Nothing Like Some Good Fiction from an Indie Bookstore! (A Man Called Ove)

A Man Called Ove cover 2

Last week I purchased a book at nearly full price at a wonderful independent bookseller in Minneapolis. It was, of all things, a work of fiction, a genre I don’t read much. (That may be changing.)

The book is A Man Called Ove (pronounced “OOH-vuh”) by Swedish novelist Fredrik Backman.

It begins like this:

Ove is fifty-nine.

He drives a Saab. He’s the kind of man who points at people he doesn’t like the look of, as if they were burglars and his forefinger a policeman’s flashlight. He stands at the counter of a shop where owners of Japanese cars come to purchase white cables. Ove eyes the sales assistant for a long time before shaking a medium-sized white box at him.

“So this is one of those O-Pads, is it?” he demands.

The assistant, a young man with a single-digit body mass index, looks ill at ease. He visibly struggles to control his urge to snatch the box out of Ove’s hands.

“Yes, exactly. An iPad. Do you think you could stop shaking it like that . . . ?”

Every day Ove is frustrated by a highly tech-oriented world, where IT consultants and men in white shirts run society but can’t tighten a screw or back up a moving trailer properly.

Already at 59 Ove is a grumpy old man—but not beyond hope, and maybe even lovable if the author has his way.

A Man Called Ove begins with a young family moving into the neighborhood and crashing their trailer into Ove’s mailbox. Each new day thereafter is destined to bring a new interruption to the solitary peace Ove desires.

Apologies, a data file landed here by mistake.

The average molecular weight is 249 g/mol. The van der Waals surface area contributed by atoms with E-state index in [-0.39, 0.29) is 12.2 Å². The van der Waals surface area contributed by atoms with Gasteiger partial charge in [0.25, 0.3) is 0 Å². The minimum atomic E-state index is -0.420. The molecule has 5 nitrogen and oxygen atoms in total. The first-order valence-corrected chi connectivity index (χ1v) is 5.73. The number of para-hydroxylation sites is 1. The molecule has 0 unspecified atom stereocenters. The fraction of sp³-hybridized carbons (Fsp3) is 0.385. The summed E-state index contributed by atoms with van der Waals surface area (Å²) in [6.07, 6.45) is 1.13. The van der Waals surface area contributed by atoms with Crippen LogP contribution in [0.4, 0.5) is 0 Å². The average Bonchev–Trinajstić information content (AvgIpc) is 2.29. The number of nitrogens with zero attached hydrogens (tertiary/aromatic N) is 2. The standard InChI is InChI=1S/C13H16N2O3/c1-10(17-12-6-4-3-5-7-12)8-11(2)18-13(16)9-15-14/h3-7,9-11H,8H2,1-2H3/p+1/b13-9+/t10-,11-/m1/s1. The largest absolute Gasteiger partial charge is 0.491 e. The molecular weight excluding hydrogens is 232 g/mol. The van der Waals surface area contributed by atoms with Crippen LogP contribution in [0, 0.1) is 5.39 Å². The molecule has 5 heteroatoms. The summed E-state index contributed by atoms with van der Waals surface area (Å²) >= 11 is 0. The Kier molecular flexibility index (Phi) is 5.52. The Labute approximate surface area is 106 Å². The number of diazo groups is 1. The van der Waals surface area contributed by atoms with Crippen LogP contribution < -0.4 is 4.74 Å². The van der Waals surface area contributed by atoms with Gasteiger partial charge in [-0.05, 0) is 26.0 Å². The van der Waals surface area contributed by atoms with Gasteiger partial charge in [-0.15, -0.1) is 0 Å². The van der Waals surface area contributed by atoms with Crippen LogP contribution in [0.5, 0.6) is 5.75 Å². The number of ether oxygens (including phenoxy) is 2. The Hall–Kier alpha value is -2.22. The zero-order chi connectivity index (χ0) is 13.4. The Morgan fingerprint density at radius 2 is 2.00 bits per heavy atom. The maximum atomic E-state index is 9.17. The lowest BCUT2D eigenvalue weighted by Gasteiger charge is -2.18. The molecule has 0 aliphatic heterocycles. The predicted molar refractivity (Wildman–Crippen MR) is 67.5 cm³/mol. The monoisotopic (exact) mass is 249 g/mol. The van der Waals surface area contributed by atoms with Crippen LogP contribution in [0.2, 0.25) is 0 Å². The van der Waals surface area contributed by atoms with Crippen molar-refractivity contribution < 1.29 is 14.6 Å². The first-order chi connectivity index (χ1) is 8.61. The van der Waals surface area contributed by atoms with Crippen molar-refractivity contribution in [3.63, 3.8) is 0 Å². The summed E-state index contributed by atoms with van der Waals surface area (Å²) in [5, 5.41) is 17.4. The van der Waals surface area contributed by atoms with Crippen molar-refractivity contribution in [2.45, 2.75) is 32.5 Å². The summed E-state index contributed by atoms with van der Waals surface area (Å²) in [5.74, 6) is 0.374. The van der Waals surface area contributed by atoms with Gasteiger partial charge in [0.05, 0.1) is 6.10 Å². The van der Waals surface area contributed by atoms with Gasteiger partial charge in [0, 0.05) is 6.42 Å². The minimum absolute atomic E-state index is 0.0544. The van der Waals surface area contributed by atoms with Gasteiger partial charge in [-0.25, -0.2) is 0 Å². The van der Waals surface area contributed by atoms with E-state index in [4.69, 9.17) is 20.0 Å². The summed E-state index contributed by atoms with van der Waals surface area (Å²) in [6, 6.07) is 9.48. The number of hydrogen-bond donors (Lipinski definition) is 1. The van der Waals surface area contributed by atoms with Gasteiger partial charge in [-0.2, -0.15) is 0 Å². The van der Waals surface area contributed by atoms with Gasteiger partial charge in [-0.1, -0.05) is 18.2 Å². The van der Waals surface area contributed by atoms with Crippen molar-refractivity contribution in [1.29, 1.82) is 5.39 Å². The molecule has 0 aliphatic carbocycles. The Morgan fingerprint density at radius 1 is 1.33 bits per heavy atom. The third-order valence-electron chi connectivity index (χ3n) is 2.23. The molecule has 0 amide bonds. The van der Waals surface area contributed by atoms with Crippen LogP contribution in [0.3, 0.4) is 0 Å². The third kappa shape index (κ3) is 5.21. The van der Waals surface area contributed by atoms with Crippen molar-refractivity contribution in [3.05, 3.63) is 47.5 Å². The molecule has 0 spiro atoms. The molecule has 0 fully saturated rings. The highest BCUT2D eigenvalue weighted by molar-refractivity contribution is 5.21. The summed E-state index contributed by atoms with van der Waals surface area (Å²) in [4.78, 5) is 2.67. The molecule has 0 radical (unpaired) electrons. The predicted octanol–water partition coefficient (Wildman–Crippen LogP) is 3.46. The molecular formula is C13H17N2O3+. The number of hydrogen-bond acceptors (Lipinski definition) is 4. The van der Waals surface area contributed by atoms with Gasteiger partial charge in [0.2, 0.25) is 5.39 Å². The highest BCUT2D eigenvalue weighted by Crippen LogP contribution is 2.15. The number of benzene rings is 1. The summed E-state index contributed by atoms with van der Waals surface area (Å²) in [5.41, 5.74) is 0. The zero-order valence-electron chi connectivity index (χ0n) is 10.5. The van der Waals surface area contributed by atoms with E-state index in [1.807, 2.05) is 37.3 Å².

The story is interesting, compelling, and moves along well. Beckman deftly weaves between Ove’s past and present. At first the flashbacks felt like intrusions, but then I found myself equally engaged in both the back story and the main story.

The writing is enjoyable. Backman’s use of metaphor is clever and funny. A number of chapters make use of inclusio, using the same thought (and even wording) to both open and close a scene. And the occasional clipped writing style fits well with Ove’s character, as here, where subjects drop out:



There is lots of nodding and shoving of hands into pockets—maybe just a touch more than necessary. Some coincidences, especially toward the end of the book, are a little unbelievable. And I spotted about a dozen typos, as well as a couple handfuls of places that wanted a closer edit.

Those faults do not outweigh the pleasure of reading the story. As a bonus, the layout and cover and typesetting are some of the best I’ve seen in a novel, and made me want to pick it up even more. (Though the compelling story, especially in its second half, was sufficient for keeping me engaged.)

And–get this–there’s a movie version of the book. It’s supposed to be coming to the U.S. this fall. I watched the trailer after reading the book, and it looks like it perfectly captures the essence of the characters and interactions in Backman’s story.

Here’s the publisher’s page. You can find it on Amazon here, or (better yet!) at your local independent bookseller, or even at your local library.

Children’s Book Review: Daniel’s Grr-ific Stories!

daniels-grr-ific-stories!-9781481443913_hrDaniel Tiger (a.k.a., “D. Tiger,” according to our three-year-old) continues to be a hit around here. I expressed some skepticism two-and-a-half years ago toward a tiger replacing Mr. Rogers (see here). And of course no one could ever fill those shoes and that sweater. But Daniel Tiger–both the character and the show–has turned out to be pretty awesome.